This is what I mean when I speak of faith as a destination, and a goodly number of Christians knowingly (or unknowingly!) live unto that rule; but understand me when I say to you that it is not a faith stance in which many people find satisfaction and fulfillment.  In fact, it’s been my observation as a pastor that for people like this, the ultimate destination always seems to be just a few steps beyond where they are; that perfection, whatever that means always seems to waiting beyond the next horizon. God’s righteousness, his acceptance and his love; for them it’s always somehow dependent on that “that one more thing” they need to do, that final change in behavior or lifestyle or identity that’ll make everything alright.

I had a parishioner many years back who I would consider and did consider to be a very faithful man. But he also never seemed to be all that comfortable or even happy in his faith; because where faith was concerned, by his own admission he’d never felt as though “he gotten there.” It’s not that he was brand new to things related to faith: he’d in fact grown up with a strict religious upbringing that belied an unsettled home life; and once he was old enough to be out on his own, he’d abandoned the church completely for years. Only when he was on his second marriage and his youngest daughter was born did he make a cautious reentry into a relationship with God.

The interesting thing is after so many years away from the church, he jumped right in. He became very active in the congregation I was serving; he was one of my chief cheerleaders for a lot of projects, led Bible Study, and eventually even took a two year course in lay ministry. He was a pilgrim in the best and truest sense of the word: but he was never happy.  In one way or another, he was always struggling with faith; not so much about having faith, but rather about what it meant to have faith, and being faithful. Maybe it was his upbringing that held him back; perhaps it was his own lack of self-esteem or a lingering fear that God was judging him for who he was or for what he’d been in the past; I was never sure, and neither was he. But I will say he always used to say to me, usually with a touch of sadness in his voice, “I’m a long way from where I was, but I have a long way to go.”

At one point he went out and bought himself a very nice, leather-bound Bible; one that he went on to read cover to cover, a chapter at a time, a couple of times over; and one that he asked me to inscribe for him. And though even to this day I’m not always sure what to write on the inside of a Bible (I always get this looming sense of impending posterity when I think too long about things like that!), I knew just what to write for him: I included a couple of verses that I knew held some meaning for him, but then below those verses, I wrote the words, “Remember that faith is a journey, and not a destination.”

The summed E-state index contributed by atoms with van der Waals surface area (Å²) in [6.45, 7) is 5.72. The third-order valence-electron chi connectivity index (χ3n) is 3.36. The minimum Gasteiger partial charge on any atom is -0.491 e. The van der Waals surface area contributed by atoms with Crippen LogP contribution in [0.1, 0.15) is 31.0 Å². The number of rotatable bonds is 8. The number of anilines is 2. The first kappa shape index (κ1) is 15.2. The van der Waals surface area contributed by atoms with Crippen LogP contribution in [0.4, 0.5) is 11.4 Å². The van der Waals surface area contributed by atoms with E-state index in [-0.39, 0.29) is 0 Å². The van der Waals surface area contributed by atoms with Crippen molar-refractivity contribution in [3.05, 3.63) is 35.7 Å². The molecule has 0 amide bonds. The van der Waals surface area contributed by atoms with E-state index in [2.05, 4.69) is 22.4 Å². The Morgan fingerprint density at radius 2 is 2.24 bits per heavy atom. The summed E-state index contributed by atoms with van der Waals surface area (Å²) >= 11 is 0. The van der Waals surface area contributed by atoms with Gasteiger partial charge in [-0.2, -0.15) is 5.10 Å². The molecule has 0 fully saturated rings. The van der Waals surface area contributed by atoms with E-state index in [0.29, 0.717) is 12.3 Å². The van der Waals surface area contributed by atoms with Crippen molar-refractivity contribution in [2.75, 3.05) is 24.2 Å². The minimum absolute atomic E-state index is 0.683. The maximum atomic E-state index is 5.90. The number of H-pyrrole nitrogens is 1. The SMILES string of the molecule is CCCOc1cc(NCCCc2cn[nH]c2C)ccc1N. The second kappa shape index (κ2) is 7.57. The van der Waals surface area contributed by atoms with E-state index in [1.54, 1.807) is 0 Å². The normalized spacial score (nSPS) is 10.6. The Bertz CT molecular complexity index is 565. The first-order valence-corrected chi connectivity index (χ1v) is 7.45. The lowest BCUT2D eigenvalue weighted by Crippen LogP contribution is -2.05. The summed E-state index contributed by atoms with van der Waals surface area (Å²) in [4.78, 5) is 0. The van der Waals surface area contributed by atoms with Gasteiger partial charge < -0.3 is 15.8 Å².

Faith is a journey.  Faith is the dance borne out of love received and acceptance given.  It’s about being claimed by the God who loves you for who you are right here and right now.  It’s about freedom from the worldly powers and values that shackle us and hold us back; it’s being freed to truly be the people that we’ve always been intended to be.  Faith is about being led in God’s Dance; where you live in the world, but you’re not of the world and because of this the music of Life pulsates through every fiber of your being; it’s what sets your feet to motion and makes your spirit soar; it’s the music of that proclaims that the kingdom of God is dwelling within you!

Or, as Peter wrote to those early Christians who themselves wondered where their faith was taking them: “…you are a chosen race, a royal priesthood, a holy nation, God’s own people, in order that you may proclaim the mighty acts of him who called you out of darkness into his marvelous light. Once you were not a people, but now you are God’s people; once you had not received mercy, but now you have received mercy.”

The good news, beloved, is that God loves us! God really does love us as we are, and where we are!  And that’s even considering that God has already seen our awkwardness as we’ve tried out our various “life dance” moves with some modicum of grace and dignity.  Oh, yes, God sees our failures and our rebellion, to say nothing of our self-imposed moral lapses,; and yet God is not embarrassed to call us daughters and sons. Even as we’re struggling with how we can dance without looking like a fool, here’s God coming take our hand and so that he might lead us in in the dance; helping us not to stumble, but picking us up when we do; lovingly reassuring us so that we might understand that sometimes even a little foolishness is the way we learn!

But here’s the best part: God loves us so much that he wants us to know that we’re not going to be dancers someday – that is, if we ever learn the right steps, or if we ever get the rhythm right in our heads – no, God loves us so much that he assures us that we’re dancers now!  We’re dancers of light, beloved; we’re God’s own chosen people, sent forth in love with the promise that whenever in faithfulness we dance the Dance of Life to the music of the Kingdom of God, it will be a beautiful thing indeed!

“Once you were not a people, but now you are God’s people.”  That’s who we are, beloved, and as God’s people we are also dancers, each and all; and it’s good that we take a moment to remember that. Truly, we are as The Message has translated this passage, “God’s instruments to do his work and speak out for him.”

So… in the words of the hymn we’re about to sing:

So, dance then, wherever you may be.
I’ll lead you all in the dance, said he.
I’ll lead you all wherever you may be.
I’ll lead you all in the dance, said he.
                                   “Lord of the Dance,” words by Sydney Carter

Praise be to the Lord of the dance, and may our thanks ever and always be to God!

AMEN and AMEN!

c. 2018  Rev. Michael W. Lowry